In a dramatic twist to the typical fishing tournament, this friendly competition among the four countries sharing the Mesoamerican reef (Belize, Guatemala, Honduras and Mexico) rewards international players who catch less fish and protect more coral reefs.

Ocean Education – Let the Games Begin

Co-authored by Stephanie Roach, Waitt Institute Program Manager The Waitt Institute team is made up of people who spent their childhoods playing at the beach, swimming in the calm turquoise Caribbean Sea, and learning about the amazing, diverse creatures that live beneath the surface. Each of us fell in love with the ocean at a young…

14 Ocean Conservation Wins of 2014

Chances are you’ve come across some ocean news lately. And it may even have been positive! Yes, the ocean is still in serious trouble due to overfishing, pollution, climate change, and habitat destruction, but there are more and more success stories to point to, and point I shall. #1. Big year for big marine reserves. Kiribati,…

Exploring Indonesia’s Last of the Wild – the Forgotten Islands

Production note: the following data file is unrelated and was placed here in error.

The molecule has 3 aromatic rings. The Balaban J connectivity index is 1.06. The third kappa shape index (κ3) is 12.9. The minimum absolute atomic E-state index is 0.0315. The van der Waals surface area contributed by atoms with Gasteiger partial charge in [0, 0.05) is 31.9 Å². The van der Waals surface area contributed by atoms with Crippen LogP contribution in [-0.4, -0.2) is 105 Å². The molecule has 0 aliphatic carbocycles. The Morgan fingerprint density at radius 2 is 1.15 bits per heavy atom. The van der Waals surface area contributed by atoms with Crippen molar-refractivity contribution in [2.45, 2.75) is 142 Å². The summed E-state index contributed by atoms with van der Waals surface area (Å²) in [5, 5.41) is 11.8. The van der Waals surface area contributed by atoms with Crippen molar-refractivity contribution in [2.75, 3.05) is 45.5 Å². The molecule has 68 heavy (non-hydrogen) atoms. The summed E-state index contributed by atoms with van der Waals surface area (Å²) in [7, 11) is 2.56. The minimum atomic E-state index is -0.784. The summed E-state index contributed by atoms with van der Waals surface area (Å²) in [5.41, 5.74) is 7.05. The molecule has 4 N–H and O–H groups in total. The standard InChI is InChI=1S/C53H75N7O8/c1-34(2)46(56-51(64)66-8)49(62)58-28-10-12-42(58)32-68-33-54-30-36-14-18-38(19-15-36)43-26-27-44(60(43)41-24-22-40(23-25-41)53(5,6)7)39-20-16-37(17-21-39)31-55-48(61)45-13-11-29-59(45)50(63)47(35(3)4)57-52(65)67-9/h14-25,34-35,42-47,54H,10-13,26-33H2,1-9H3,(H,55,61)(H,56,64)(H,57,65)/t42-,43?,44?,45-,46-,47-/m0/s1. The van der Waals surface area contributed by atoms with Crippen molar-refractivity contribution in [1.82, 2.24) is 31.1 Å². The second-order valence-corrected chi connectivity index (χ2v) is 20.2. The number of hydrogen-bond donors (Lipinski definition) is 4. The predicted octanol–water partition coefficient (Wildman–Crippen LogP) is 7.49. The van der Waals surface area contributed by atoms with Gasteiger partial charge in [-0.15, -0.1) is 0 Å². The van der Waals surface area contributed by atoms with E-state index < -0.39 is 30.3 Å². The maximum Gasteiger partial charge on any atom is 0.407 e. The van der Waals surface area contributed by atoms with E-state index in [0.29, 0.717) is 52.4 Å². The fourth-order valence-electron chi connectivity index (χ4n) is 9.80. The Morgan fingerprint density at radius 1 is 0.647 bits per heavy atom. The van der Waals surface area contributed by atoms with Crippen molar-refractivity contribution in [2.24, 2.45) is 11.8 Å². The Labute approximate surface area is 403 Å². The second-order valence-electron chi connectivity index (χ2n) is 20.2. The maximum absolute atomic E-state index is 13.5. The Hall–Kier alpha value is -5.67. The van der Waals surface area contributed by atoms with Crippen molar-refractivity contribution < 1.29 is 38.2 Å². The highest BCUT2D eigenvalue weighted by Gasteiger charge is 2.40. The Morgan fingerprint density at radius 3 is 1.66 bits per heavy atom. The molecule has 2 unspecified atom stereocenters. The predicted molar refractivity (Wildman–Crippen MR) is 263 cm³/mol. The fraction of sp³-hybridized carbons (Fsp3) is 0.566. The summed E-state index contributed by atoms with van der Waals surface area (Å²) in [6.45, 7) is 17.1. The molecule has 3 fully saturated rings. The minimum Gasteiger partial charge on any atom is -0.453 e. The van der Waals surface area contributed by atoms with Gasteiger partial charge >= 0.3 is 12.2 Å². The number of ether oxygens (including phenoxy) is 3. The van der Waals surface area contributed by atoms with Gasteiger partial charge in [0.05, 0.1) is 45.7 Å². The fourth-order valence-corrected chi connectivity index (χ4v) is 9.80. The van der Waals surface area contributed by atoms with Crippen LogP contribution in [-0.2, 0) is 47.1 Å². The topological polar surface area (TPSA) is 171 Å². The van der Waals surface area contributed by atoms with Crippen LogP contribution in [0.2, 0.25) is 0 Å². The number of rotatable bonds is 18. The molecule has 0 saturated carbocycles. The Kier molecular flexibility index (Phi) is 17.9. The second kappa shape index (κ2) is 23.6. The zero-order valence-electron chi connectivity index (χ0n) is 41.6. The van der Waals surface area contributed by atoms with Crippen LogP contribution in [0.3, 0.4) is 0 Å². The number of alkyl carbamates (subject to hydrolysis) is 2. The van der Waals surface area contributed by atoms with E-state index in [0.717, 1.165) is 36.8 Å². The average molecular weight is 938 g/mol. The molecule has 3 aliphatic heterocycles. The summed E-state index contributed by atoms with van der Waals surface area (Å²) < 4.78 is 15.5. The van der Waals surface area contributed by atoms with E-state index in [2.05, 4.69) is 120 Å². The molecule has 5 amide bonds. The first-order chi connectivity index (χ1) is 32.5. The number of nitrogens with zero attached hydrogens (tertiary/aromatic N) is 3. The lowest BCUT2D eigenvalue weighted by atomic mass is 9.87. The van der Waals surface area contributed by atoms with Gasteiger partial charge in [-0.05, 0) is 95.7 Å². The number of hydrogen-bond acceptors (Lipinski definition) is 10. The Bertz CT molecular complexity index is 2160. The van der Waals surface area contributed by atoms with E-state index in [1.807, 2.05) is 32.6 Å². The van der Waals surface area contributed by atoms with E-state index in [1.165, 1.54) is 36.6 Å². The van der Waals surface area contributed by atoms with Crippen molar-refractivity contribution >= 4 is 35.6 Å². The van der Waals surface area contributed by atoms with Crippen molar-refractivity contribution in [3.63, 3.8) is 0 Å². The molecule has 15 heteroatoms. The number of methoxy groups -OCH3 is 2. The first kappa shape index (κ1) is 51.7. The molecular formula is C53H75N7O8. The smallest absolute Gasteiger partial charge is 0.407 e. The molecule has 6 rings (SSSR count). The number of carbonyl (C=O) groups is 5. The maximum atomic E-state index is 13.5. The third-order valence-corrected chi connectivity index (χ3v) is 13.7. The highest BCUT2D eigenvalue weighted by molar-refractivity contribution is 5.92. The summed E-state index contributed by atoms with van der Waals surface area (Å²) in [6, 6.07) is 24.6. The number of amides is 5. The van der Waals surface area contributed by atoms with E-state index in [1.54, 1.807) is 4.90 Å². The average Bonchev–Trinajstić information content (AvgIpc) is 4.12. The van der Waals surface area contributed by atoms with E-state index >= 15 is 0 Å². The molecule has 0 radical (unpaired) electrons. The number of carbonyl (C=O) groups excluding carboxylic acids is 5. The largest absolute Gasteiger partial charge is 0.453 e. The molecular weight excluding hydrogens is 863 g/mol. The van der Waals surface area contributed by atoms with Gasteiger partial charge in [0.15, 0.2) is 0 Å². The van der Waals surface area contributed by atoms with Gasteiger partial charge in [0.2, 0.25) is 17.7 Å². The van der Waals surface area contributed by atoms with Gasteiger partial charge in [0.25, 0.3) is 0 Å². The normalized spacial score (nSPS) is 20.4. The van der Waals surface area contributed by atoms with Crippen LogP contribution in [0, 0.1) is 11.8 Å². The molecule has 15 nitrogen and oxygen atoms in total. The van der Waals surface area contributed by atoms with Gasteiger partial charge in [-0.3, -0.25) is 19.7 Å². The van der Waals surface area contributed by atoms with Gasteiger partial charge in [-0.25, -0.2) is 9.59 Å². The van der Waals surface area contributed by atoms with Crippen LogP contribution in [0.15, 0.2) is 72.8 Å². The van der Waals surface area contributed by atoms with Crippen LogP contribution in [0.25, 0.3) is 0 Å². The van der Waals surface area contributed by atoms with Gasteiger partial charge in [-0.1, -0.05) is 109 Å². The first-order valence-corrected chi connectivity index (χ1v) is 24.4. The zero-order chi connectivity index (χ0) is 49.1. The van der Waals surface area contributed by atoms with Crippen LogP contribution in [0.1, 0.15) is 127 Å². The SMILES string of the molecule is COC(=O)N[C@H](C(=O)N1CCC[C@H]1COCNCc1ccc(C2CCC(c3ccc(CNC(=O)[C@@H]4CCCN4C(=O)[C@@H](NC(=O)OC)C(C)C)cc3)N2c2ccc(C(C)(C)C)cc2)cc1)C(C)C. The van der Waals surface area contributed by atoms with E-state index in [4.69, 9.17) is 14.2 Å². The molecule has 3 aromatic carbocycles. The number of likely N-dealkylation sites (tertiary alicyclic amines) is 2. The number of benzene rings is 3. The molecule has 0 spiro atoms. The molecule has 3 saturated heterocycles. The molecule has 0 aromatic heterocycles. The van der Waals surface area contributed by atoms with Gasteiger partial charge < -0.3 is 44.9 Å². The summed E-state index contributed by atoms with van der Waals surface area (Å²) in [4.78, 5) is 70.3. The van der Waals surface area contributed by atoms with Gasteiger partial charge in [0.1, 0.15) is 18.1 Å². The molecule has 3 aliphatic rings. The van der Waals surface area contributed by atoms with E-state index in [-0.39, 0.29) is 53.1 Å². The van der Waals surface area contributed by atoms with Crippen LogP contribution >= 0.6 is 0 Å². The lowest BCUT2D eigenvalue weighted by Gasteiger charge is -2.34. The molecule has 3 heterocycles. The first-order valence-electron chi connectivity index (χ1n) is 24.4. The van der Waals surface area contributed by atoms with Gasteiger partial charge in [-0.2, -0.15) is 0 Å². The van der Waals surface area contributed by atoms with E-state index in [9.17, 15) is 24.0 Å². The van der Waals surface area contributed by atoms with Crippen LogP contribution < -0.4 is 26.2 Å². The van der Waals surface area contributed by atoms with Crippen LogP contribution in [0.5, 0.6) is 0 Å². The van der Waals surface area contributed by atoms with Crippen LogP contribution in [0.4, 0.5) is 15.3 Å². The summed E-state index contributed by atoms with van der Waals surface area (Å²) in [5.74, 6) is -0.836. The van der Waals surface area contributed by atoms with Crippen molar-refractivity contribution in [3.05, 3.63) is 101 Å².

By Stuart Campbell and Nils Krueck

The Forgotten Islands occupy a region in the southeastern Indonesian province of Maluku, a sparsely-populated area covering about 50,000 square kilometers that includes a vast expanse of coral reefs. As the region’s name suggests, not much is known about these reefs and their associated fisheries. One important reason for this is that for much of the year the seas are wild and unable to be accessed. Another reason is that Maluku’s Forgotten Islands support around 70,000 people who practice traditional customs that hark back to before the conversion of communities to Christianity. These customs include the guarding of marine resources against occasional visitors, such as nomadic fishers from central Indonesia

Small Caribbean Island Shows Bold Ocean Leadership: Barbuda Overhauls Reef and Fisheries Management for Sustainability

On August 12th, Barbuda Council signed into law a sweeping set of new ocean management regulations that zone their coastal waters, strengthen fisheries management, and establish a network of marine sanctuaries. This comes after seventeen months of extensive community consultation and scientific research supported by the Waitt Institute. With these new policies, the small island…